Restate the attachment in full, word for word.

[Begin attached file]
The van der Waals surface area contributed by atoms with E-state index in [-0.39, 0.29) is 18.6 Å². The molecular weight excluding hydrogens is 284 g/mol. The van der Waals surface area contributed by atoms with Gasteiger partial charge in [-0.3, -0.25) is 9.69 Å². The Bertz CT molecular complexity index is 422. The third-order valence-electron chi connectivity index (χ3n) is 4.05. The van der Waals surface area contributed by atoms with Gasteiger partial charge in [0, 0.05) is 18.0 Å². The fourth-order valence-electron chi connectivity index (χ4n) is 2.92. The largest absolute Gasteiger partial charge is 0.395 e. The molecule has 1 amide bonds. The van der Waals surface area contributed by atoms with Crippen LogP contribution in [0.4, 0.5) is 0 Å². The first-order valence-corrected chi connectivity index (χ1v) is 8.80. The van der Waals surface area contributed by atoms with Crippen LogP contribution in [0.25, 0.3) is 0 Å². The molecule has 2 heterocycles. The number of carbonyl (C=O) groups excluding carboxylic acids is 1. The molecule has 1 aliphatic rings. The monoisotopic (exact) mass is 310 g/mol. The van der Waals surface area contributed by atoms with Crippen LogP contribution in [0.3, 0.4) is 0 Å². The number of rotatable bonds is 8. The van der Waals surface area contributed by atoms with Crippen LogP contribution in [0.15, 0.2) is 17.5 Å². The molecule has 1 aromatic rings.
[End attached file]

The van der Waals surface area contributed by atoms with E-state index in [-0.39, 0.29) is 18.6 Å². The molecular weight excluding hydrogens is 284 g/mol. The van der Waals surface area contributed by atoms with Gasteiger partial charge in [-0.3, -0.25) is 9.69 Å². The Bertz CT molecular complexity index is 422. The third-order valence-electron chi connectivity index (χ3n) is 4.05. The van der Waals surface area contributed by atoms with Gasteiger partial charge in [0, 0.05) is 18.0 Å². The fourth-order valence-electron chi connectivity index (χ4n) is 2.92. The largest absolute Gasteiger partial charge is 0.395 e. The molecule has 1 amide bonds. The van der Waals surface area contributed by atoms with Crippen LogP contribution in [0.4, 0.5) is 0 Å². The first-order valence-corrected chi connectivity index (χ1v) is 8.80. The van der Waals surface area contributed by atoms with Crippen LogP contribution in [0.25, 0.3) is 0 Å². The molecule has 2 heterocycles. The number of carbonyl (C=O) groups excluding carboxylic acids is 1. The molecule has 1 aliphatic rings. The monoisotopic (exact) mass is 310 g/mol. The van der Waals surface area contributed by atoms with Crippen LogP contribution in [0.3, 0.4) is 0 Å². The number of rotatable bonds is 8. The van der Waals surface area contributed by atoms with Crippen LogP contribution in [0.15, 0.2) is 17.5 Å². The molecule has 1 aromatic rings.